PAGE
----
- kind indulgence, as in forgiveness of an offense or discourtesy or in tolerance of a distraction or inconvenience: I beg your pardon, but which way is Spruce Street?
- a release from the penalty of an offense; a remission of penalty, as by a governor.
- the document by which such remission is declared.
- forgiveness of a serious offense or offender.
- Obsolete. a papal indulgence.
- to make courteous allowance for or to excuse: Pardon me, madam.
- to release (a person) from liability for an offense.
- to remit the penalty of (an offense): The governor will not pardon your crime.
- (used, with rising inflection, as an elliptical form of I beg your pardon, as when asking a speaker to repeat something not clearly heard or understood.)
Origin of pardon
SynonymsSee more synonyms on Thesaurus.com
Examples from the Web for pardonable
"It can't be me," she said with a pardonable disregard of English.Grace Harlowe's Return to Overton Campus
Jessie Graham Flower
"I think we have won through, mademoiselle," said he, with pardonable vanity.St. Martin's Summer
Most men, meanly envious, disliked him; all men held him in pardonable distrust.Nobody
Louis Joseph Vance
The caprice of keeping them company for a day might be pardonable.A Day's Ride
Charles James Lever
"Just look at Rogue and my daughter, Sue, suh," he was wont to say with pardonable pride.Garrison's Finish
W. B. M. Ferguson
- to excuse or forgive (a person) for (an offence, mistake, etc)to pardon someone; to pardon a fault
- forgiveness; allowance
- release from punishment for an offence
- the warrant granting such release
- a Roman Catholic indulgence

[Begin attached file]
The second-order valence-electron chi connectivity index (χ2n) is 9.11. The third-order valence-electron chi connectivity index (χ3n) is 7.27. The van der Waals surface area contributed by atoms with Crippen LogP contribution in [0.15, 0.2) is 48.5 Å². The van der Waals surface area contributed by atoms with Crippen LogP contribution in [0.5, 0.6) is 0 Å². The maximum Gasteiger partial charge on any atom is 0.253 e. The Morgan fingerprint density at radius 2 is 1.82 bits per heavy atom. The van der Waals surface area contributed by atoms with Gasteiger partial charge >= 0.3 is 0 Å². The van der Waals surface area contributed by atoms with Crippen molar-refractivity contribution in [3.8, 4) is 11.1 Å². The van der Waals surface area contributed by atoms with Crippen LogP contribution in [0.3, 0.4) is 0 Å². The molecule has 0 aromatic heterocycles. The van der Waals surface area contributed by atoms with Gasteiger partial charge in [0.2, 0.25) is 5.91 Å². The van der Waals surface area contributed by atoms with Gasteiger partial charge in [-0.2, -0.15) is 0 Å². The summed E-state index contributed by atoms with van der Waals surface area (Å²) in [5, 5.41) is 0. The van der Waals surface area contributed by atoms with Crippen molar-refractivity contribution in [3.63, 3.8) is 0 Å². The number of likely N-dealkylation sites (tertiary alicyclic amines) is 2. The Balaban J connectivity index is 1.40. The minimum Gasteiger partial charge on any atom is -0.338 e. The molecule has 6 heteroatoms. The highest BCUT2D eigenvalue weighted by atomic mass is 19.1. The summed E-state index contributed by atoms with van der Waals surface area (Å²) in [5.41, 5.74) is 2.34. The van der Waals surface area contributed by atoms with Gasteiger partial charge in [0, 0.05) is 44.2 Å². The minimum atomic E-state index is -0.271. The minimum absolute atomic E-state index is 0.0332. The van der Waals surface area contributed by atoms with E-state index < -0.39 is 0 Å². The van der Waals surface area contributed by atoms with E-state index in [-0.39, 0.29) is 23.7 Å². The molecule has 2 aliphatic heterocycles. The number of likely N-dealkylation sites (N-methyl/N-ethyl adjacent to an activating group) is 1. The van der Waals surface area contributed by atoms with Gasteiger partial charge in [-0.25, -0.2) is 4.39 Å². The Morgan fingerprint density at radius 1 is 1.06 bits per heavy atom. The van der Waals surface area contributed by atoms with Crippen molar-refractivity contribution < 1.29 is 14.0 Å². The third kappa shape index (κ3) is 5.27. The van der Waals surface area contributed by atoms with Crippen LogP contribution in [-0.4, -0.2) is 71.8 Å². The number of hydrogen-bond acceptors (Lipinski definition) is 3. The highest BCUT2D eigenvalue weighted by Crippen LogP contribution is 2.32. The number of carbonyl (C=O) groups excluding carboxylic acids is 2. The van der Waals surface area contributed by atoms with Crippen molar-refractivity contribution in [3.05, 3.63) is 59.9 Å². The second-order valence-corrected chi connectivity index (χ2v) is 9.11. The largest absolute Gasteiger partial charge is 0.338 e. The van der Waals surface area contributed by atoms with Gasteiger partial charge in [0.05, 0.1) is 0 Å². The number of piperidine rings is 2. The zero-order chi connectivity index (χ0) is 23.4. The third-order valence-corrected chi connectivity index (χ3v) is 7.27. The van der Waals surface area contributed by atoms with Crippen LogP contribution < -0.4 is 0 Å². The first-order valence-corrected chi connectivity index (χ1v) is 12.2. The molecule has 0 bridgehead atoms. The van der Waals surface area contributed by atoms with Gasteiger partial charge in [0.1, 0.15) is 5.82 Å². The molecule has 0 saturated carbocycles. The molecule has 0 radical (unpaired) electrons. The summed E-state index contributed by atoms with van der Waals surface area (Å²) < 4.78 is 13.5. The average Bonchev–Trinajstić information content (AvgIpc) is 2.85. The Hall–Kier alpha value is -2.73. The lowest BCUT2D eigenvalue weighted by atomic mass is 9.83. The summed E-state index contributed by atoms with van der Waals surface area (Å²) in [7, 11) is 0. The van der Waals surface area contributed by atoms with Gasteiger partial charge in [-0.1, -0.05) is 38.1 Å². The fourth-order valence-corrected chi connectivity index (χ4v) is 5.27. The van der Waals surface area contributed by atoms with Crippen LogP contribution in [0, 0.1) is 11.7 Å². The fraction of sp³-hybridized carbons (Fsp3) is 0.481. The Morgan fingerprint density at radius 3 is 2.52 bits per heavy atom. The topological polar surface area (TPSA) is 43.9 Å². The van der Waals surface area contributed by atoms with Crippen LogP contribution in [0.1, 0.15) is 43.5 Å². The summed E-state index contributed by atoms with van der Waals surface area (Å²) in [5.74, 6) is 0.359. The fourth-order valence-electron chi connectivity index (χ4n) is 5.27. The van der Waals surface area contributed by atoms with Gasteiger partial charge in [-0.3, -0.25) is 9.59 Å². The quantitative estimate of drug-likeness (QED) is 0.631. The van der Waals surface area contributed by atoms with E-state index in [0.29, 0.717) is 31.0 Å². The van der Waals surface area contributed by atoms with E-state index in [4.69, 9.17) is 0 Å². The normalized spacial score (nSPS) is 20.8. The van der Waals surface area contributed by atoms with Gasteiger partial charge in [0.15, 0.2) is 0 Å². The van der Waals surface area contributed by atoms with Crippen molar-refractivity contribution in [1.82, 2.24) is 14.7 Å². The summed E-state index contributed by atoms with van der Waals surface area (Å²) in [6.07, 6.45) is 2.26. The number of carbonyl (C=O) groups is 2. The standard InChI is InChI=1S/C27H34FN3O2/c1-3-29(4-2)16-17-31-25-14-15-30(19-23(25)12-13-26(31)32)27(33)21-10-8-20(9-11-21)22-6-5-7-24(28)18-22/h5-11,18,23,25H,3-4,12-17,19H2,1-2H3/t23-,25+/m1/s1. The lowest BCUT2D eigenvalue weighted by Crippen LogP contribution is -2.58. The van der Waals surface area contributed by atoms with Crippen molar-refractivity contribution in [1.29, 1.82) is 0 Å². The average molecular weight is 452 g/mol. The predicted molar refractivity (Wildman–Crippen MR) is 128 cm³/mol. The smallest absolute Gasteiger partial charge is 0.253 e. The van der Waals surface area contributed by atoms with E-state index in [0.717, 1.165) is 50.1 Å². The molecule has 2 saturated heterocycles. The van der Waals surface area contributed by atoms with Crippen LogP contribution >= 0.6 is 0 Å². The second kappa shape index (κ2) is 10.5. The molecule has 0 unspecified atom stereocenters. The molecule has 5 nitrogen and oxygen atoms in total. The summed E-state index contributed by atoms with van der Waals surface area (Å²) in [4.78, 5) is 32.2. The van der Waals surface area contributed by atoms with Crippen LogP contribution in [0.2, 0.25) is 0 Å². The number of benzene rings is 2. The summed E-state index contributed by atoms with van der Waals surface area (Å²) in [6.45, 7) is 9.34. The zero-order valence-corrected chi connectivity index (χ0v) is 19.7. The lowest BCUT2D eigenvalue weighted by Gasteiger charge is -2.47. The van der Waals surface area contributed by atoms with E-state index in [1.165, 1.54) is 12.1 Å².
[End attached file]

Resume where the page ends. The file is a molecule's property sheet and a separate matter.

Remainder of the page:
- Also: pardon me, I beg your pardon
- sorry; excuse me
- what did you say?
Word Origin and History for pardonable
mid-15c., from Old French pardonable (12c.), from pardoner (see pardon (v.)). Related: Pardonably.
mid-15c., "to forgive for offense or sin," from Old French pardoner (see pardon (n.)).
'I grant you pardon,' said Louis XV to Charolais, who, to divert himself, had just killed a man; 'but I also pardon whoever will kill you.' [Marquis de Sade, "Philosophy in the Bedroom"]
Related: Pardoned; pardoning. Pardon my French as exclamation of apology for obscene language is from 1895.
late 13c., "papal indulgence," from Old French pardon, from pardoner "to grant; forgive" (11c., Modern French pardonner), "to grant, forgive," from Vulgar Latin *perdonare "to give wholeheartedly, to remit," from Latin per- "through, thoroughly" (see per) + donare "give, present" (see donation).
Meaning "passing over an offense without punishment" is from c.1300, also in the strictly ecclesiastical sense; sense of "pardon for a civil or criminal offense; release from penalty or obligation" is from late 14c. earlier in Anglo-French. Weaker sense of "excuse for a minor fault" is attested from 1540s.